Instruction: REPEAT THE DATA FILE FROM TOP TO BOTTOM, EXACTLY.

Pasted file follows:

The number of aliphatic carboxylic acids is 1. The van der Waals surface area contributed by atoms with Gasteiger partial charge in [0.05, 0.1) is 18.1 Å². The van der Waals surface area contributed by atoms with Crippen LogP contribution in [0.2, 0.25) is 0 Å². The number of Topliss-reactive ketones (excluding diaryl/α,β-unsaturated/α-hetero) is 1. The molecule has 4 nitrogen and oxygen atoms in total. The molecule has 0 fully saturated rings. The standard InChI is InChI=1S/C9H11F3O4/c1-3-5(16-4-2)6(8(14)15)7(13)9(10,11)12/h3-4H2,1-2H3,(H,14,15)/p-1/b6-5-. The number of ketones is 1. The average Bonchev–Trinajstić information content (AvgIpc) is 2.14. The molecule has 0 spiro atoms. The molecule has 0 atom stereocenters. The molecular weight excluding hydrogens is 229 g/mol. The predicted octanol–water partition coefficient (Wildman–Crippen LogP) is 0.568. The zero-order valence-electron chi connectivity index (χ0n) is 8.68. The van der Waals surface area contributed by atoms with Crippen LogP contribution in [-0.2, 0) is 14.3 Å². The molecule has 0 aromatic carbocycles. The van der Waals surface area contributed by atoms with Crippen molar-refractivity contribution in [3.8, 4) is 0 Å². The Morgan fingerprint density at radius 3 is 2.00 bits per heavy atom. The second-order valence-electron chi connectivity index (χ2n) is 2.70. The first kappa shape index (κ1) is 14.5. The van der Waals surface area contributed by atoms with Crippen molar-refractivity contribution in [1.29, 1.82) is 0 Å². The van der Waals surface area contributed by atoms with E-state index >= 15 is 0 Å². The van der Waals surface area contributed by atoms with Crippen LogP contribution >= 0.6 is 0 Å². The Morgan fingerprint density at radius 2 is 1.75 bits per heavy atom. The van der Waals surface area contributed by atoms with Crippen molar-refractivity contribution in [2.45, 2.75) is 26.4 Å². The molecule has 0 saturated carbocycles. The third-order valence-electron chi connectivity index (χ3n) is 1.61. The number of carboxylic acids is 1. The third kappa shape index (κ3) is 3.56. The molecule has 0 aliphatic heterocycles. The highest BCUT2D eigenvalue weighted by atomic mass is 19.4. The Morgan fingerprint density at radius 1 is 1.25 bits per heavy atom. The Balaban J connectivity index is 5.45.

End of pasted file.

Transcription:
The number of aliphatic carboxylic acids is 1. The van der Waals surface area contributed by atoms with Gasteiger partial charge in [0.05, 0.1) is 18.1 Å². The van der Waals surface area contributed by atoms with Crippen LogP contribution in [0.2, 0.25) is 0 Å². The number of Topliss-reactive ketones (excluding diaryl/α,β-unsaturated/α-hetero) is 1. The molecule has 4 nitrogen and oxygen atoms in total. The molecule has 0 fully saturated rings. The standard InChI is InChI=1S/C9H11F3O4/c1-3-5(16-4-2)6(8(14)15)7(13)9(10,11)12/h3-4H2,1-2H3,(H,14,15)/p-1/b6-5-. The number of ketones is 1. The average Bonchev–Trinajstić information content (AvgIpc) is 2.14. The molecule has 0 spiro atoms. The molecule has 0 atom stereocenters. The molecular weight excluding hydrogens is 229 g/mol. The predicted octanol–water partition coefficient (Wildman–Crippen LogP) is 0.568. The zero-order valence-electron chi connectivity index (χ0n) is 8.68. The van der Waals surface area contributed by atoms with Crippen LogP contribution in [-0.2, 0) is 14.3 Å². The molecule has 0 aromatic carbocycles. The van der Waals surface area contributed by atoms with Crippen molar-refractivity contribution in [3.8, 4) is 0 Å². The Morgan fingerprint density at radius 3 is 2.00 bits per heavy atom. The second-order valence-electron chi connectivity index (χ2n) is 2.70. The first kappa shape index (κ1) is 14.5. The van der Waals surface area contributed by atoms with Crippen molar-refractivity contribution in [1.29, 1.82) is 0 Å². The van der Waals surface area contributed by atoms with E-state index >= 15 is 0 Å². The van der Waals surface area contributed by atoms with Crippen LogP contribution >= 0.6 is 0 Å². The Morgan fingerprint density at radius 2 is 1.75 bits per heavy atom. The van der Waals surface area contributed by atoms with Crippen molar-refractivity contribution in [2.45, 2.75) is 26.4 Å². The molecule has 0 saturated carbocycles. The third-order valence-electron chi connectivity index (χ3n) is 1.61. The number of carboxylic acids is 1. The third kappa shape index (κ3) is 3.56. The molecule has 0 aliphatic heterocycles. The highest BCUT2D eigenvalue weighted by atomic mass is 19.4. The Morgan fingerprint density at radius 1 is 1.25 bits per heavy atom. The Balaban J connectivity index is 5.45.